The Evolution of the Digital Divide: How Gaps in Internet Access May Impact Electronic Commerce

Authors

  • Donna L. Hoffman,

    Corresponding author
    1. Associate Professor of Management at the Owen Graduate School of Management, Vanderbilt University, and co-founder and co-director of eLab. Her research emphasizes online consumer behavior, Internet marketing strategy and Internet policy. She is published on these topics in a diverse set of scholarly journals including Journal of Marketing, Marketing Science, Science, Communications of the ACM and TheInformation Society. Professor Hoffman received her Ph.D. from the University of North Carolina at Chapel Hill.
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  • Thomas P. Novak,

    Corresponding author
    1. Associate Professor of Management at the Owen Graduate School of Management, Vanderbilt University, and co-founder and co-director of eLab. He received his Ph.D. in 1984 from the Psychometric Laboratory, University of North Carolina at Chapel Hill. His research interests include Internet and Web-based commerce, modeling consumer online navigation behavior, electronic commerce policy, and consumer behavior in online environments. His research has appeared in Communications of the ACM, The Information Society, Journal of Consumer Research, Journal of Marketing, Journal of Marketing Research, Marketing Science, and SCIENCE.
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  • Ann Schlosser

    Corresponding author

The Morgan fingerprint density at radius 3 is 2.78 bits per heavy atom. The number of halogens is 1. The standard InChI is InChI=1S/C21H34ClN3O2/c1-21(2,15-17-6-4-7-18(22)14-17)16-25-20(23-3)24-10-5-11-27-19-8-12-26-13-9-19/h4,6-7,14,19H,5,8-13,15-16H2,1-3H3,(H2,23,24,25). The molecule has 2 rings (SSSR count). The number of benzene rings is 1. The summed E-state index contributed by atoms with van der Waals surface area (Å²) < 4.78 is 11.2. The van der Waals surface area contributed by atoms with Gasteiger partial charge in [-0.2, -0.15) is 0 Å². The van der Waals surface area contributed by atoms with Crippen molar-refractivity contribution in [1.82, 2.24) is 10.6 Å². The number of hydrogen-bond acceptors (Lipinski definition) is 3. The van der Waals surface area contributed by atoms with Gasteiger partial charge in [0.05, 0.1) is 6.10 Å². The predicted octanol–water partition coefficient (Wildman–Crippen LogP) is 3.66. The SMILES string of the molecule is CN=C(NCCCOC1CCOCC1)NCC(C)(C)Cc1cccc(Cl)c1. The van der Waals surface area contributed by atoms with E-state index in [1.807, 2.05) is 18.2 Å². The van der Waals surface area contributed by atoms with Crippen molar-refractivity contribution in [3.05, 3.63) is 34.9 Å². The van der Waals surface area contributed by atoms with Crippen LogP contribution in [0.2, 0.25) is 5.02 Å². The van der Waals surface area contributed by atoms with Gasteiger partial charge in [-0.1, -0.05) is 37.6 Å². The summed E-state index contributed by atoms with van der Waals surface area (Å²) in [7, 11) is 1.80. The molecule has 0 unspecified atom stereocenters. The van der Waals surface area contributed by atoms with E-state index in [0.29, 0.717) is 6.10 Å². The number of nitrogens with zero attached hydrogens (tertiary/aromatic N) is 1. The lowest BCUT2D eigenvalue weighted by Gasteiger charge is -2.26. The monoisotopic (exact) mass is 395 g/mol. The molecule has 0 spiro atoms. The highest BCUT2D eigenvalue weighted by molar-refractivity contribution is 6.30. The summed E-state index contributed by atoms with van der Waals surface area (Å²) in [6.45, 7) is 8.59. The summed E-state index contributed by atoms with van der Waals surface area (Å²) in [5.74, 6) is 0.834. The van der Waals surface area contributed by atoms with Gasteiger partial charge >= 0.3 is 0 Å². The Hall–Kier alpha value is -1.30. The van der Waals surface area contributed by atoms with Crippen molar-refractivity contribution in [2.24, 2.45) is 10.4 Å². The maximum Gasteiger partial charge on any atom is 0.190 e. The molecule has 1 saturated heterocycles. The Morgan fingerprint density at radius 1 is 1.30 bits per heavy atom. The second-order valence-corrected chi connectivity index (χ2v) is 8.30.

1. Assistant Professor of Marketing at Vanderbilt University. Before coming to Vanderbilt, Dr. Schlosser was a postdoctoral research associate in interactive marketing at the National Center for Supercomputing Applications (NCSA). In 1997, she received the @d:tech Scholarship for individual contribution to understanding the influence of technology on advertising, communication, and marketing. Her research has appeared in the Journal of Consumer Psychology, Journal of Interactive Marketing, Computer Supported Cooperative Work, Handbook on Electronic Commerce and Advertising and The World Wide Web. Dr. Schlosser specializes in consumer behavior in virtual environments. Her current research projects include studying consumer interaction in computer-mediated environments, Web site design and its impact on attitude strength and brand loyalty, and consumer control in computer environments.
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Address: Owen Graduate School of Management, Vanderbilt University, 401 21st Avenue South, Nashville, TN 37203

Abstract

Enthusiasm for the anticipated social dividends of the Internet appears boundless. Indeed, the Internet is expected to do no less than virtually transform society. Yet even as the Internet races ambitiously toward critical mass, some social scientists are beginning to examine carefully the policy implications of current demographic patterns of Internet access and usage. Key demographic variables like income and education drive the policy questions surrounding the Internet because they are the most likely have a differential impact on the consequences of interactive electronic media for different segments in our society. Given these concerns, we set out to conduct a systematic investigation of the differences between whites and African Americans in the United States with respect to computer access, the primary current prerequisite for Internet access, and Web use. We wished to examine whether observed race differences in access and use can be accounted for by differences in income and education, how access influences use, and when race matters in the calculus of equal access. The particular emphasis of this research is on how such differences may be changing over time. We believe our results may be used as a window through which policymakers might view the job of ensuring access to the Internet for the next generation.

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